A Letter from the General Minister to Pittsburgh Presbytery
A Sesquicentennial Celebration
November 28, 2013
On October 3, 1863, President Abraham Lincoln proclaimed the fourth Thursday of November an annual national holiday, for the purpose of Thanksgiving. The context of the proclamation was the bloody civil war, with Gettysburg still mopping up from an epic three-day battle that had cost more than 50,000 American lives. Even though both sides sustained devastating losses, the war would continue for two more years.
Exactly one week before the inaugural official Thanksgiving holiday, national leaders gathered at Gettysburg to honor the fallen, and Lincoln gave the greatest speech of his career. If one word could summarize what it took Lincoln some 270 words to say, it might be this: Resolve. At the pinnacle of the short speech, Lincoln declared, “We here highly resolve that these dead shall not have died in vain.”
As we celebrate today the 150th anniversary of this holiday, I invite us to consider thanksgiving as an act of resolve. Thanksgiving comes in a thousand varieties, from the mumbled forced “thanks” a parent cajoles out of an unwilling child to teach good manners, to corrupting bribes masquerading as thank-you gifts. Taken as an act of resolve, thanksgiving commits us to action. More than merely a reflective response to things past, it is a deliberate posture of intent toward the future.
According to 1 Timothy 4:4, “Everything created by God is good, and nothing is to be rejected, provided it is received with thanksgiving.” Nothing is to be rejected – really?? At our baptism we vow to reject evil, and the pages of Scripture abound with counsel to do just that. But this text reminds us that nothing in God’s Creation is inherently evil. Living in thanksgiving for all that God has created is an act of resolve to be open and receptive. Openness to God necessarily entails openness to all that God has made. As a thanksgiving person, I resolve to be genuinely open, genuinely receptive, genuinely welcoming to all who come my way.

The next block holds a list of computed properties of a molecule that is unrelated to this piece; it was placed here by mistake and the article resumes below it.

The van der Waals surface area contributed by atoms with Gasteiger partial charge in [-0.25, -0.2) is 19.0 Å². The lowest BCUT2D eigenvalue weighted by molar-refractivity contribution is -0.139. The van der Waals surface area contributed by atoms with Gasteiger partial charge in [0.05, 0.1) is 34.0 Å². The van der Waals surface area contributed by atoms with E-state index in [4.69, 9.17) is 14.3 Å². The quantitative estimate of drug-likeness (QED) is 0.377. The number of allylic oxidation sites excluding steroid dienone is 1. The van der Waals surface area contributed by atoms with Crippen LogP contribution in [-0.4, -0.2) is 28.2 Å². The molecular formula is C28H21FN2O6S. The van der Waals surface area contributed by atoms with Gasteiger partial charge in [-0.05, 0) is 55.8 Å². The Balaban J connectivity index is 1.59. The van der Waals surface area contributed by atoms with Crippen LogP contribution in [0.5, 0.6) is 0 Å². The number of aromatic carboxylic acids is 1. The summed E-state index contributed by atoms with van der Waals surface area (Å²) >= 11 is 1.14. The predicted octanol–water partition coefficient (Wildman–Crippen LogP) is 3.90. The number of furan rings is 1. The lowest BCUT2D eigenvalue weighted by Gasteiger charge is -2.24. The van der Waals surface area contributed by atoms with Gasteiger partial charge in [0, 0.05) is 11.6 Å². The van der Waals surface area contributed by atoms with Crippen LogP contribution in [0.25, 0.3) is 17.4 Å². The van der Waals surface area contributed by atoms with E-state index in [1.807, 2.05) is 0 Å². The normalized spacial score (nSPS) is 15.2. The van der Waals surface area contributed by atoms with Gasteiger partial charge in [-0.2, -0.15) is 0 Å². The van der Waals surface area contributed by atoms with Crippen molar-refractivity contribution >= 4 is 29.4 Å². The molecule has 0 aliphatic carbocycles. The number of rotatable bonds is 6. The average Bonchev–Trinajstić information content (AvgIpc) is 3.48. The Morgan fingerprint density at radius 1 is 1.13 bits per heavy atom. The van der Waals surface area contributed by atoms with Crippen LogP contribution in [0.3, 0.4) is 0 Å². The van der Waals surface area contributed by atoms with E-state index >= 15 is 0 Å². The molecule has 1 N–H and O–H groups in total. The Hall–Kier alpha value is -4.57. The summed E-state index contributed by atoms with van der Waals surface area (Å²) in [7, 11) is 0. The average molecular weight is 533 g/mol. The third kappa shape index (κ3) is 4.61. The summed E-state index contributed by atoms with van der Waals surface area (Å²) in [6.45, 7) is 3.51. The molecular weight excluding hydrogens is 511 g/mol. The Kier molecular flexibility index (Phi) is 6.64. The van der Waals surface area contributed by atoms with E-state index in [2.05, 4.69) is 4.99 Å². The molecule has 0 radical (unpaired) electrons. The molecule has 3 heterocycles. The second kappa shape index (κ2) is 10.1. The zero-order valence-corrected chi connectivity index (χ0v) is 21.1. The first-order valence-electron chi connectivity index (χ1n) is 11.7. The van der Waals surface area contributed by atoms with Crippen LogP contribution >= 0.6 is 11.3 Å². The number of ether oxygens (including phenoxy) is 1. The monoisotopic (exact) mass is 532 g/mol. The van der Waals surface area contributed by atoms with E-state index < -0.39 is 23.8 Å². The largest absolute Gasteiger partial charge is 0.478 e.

The necessary corollary is hope. I can afford to be open to whatever God brings my way only if I have an unshakable hope that it will work for the good. (Romans 8:28) My hope is based not on my assessment of my current situation, but on the conviction that my times are in the hands of a God who is, above all, good.
Lincoln’s speech at Gettysburg is anchored in hope. That is why his resolve remains unbowed amid the most dreadful of circumstances. The early Christian church was assailed mightily by internal divisions and external persecutions, yet they dared to claim that everything created by God is good. It is precisely in the toughest of times that resolving to hope is most necessary. True thanksgiving shines ever more brightly as distress increases.
I love that Thanksgiving is immediately followed by Advent, our season of nurturing the Gospel hope that sustains us. All shall be well. “God-Who-Puts-Everything-Right” (Jeremiah 23:6, The Message) shall prevail. Jesus shall reign. As Advent dawns, let us resolve to fan the flames of this blessed hope. The first act in doing so so is to open our hearts to God by pouring out thanks for all that God has given us, and in the same moment opening our hearts to receive with gratitude whatever and whomever God may bring our way. Will you join me on this 150th Thanksgiving Day in doing just that?
The Rev. Dr. Sheldon W. Sorge, General Minister
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